For the generation of infectious lentiviral particles, pLenti6/V5-DEST vectors containing miRNA–αRGS7 or miRNA–CTR cassettes were co-transfected with the packaging plasmid mixture (kindly provided by Professor Didier Trono of the Universite de Geneve): pRSV-Rev, pMDLg/pRRE, and pMD2.G into 293T cells using Lipofectamine 2000 (Invitrogen). Fifteen T75 flasks were used to produce each batch of lentivirus. Virus-containing media was collected 60–65h after transfection, filtered through a 0.45-μm filter (Millipore), and viral particles were enriched by passing through a 500kDa MidiKros hollow fiber column (Spectrum Labs) until the retentate volume was reduced to approximately 20–25ml of media. Viral particles were further concentrated as described (Coleman et al, 2003) with some modifications. Virus-containing supernatants were carefully loaded on 60% OptiPrep (Sigma) cushion (150–200μl) in 30-ml conical-bottomed polyallomer centrifuge tubes (Beckman) and centrifuged at 20000 × g for 2.5h at 4°C using a swinging bucket rotor SW-28 (Beckman). The medium just above the media/OptiPrep interface was carefully removed and discarded. The residual medium-containing OptiPrep and viruses (~200μl each tube) were resuspended by gentle pipetting, aliquoted, and stored at −80°C until use.
Infectious titers of viruses were determined by Lenti-X qRT-PCR Titration Kit (Clontech). Our preparations of concentrated lentiviral stocks consistently yielded titers of 1–3 × 1012 viral copies/ml. The titers of all viral stocks were equalized by adjusting the concentration of viral particles to 1 × 1012/ml.
293T cells were obtained from ATCC and cultured at 37°C and 5% CO2 in DMEM supplemented with antibiotics, 10% fetal bovine serum, 1mM sodium pyruvate, and 1X non-essential amino acids (Invitrogen). Cells were transfected at ~70% confluency, using Lipofectamine 2000 (Invitrogen) according to the manufacturer's protocol. The ratio of Lipofectamine to DNA used was 4μl:2.5μg/4cm2 of cell surface. The cells were grown for 24–48h post-transfection, washed with PBS, lysed in SDS sample buffer (62mM Tris, 10% glycerol, 2% SDS, 5% β-mercaptoethanol) and analyzed by 4–20% PAGE (Cambrex).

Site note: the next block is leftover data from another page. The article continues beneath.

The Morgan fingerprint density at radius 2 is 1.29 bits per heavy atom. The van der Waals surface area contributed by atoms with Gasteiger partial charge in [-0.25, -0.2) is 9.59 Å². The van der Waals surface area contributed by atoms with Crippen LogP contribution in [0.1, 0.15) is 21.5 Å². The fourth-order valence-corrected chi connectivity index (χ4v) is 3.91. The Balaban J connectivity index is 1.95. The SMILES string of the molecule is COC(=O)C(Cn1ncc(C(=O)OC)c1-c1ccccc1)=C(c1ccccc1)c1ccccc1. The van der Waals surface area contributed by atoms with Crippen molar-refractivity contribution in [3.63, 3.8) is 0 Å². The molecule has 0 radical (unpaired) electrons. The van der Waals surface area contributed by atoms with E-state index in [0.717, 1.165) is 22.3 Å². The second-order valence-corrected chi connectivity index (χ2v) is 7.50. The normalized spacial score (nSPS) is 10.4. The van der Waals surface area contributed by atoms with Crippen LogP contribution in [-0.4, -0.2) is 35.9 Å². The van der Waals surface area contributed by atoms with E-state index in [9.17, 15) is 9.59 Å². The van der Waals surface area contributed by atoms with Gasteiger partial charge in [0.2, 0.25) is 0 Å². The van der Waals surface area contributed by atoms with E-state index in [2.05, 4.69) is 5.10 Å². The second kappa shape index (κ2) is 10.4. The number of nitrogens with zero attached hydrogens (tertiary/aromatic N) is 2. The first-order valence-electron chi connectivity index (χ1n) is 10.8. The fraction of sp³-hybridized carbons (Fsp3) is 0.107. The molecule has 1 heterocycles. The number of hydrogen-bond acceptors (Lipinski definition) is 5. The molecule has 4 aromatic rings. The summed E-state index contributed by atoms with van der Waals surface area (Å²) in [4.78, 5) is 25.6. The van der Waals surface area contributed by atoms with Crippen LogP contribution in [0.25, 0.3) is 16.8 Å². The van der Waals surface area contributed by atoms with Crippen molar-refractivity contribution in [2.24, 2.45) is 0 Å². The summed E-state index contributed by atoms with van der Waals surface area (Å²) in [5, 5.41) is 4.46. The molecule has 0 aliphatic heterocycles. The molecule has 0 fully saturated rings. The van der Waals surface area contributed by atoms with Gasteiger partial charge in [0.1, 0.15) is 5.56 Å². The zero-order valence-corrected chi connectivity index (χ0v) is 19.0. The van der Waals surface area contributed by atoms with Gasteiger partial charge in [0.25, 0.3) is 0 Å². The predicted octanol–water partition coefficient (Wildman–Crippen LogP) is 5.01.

Primary cultures of striatal neurons were essentially prepared as described earlier (Anderson et al, 2007a). The cultures were transduced by lentiviral constructs on day 4 in vitro by adding specified amounts of high-titer lentiviral stocks and the media was substituted on day 7. On day 14, cells were washed with PBS, and lysed in SDS sample buffer.
The whole brain from 25-day-old C57/BL6 mice were quickly removed and placed in an ice-cold slicing solution containing 85mM NaCl, 2.5mM KCl, 4mM MgCl2, 1mM NaH2PO4, 25mM NaHCO3, 25mM glucose, and 75mM sucrose (all from Sigma, St Louis, MO) pH=7.4. Coronal slices were prepared 300μm in thickness using a Vibratome 3000 Plus sectioning system (Vibratome, St Louis, MO). Striatal tissue was then isolated corresponding to viral type injection and directly frozen in liquid N2. Cellular lysates were prepared by homogenizing the isolated striatal tissue by sonication in immunoprecipitation (IP) buffer (1 × PBS, 150mM NaCl, 1% Triton X-100, Complete (Roche) protease inhibitors) followed by 15-min centrifugation at 14000 × g. The resulting extract was used for protein concentration determination by BCA assay (Pierce, Rockford, IL). IP of R7BP was performed using 2μg of sheep anti-R7BP NT antibody, 10μl of protein G beads (GE Healthcare, Little Chalfont, UK), added to the extracts. The mixtures were incubated for 1h, washed three times with IP buffer, and proteins bound to the beads were eluted with SDS sample buffer. Samples were resolved on SDS-PAGE gel, transferred onto PVDF membrane, and subjected to western blot analysis using HRP-conjugated secondary antibodies and ECL West Pico (Pierce) detection system.
Analysis was performed using sheep anti-RGS9-2 CT (Martemyanov et al, 2005), rabbit anti-RGS7 (7RC1), rabbit anti-R7BP antibodies (generously provided by William Simonds, National Institute of Diabetes and Digestive and Kidney Diseases, National Institutes of Health), and mouse monoclonal anti-β-actin (clone AC-15) antibodies purchased from Sigma.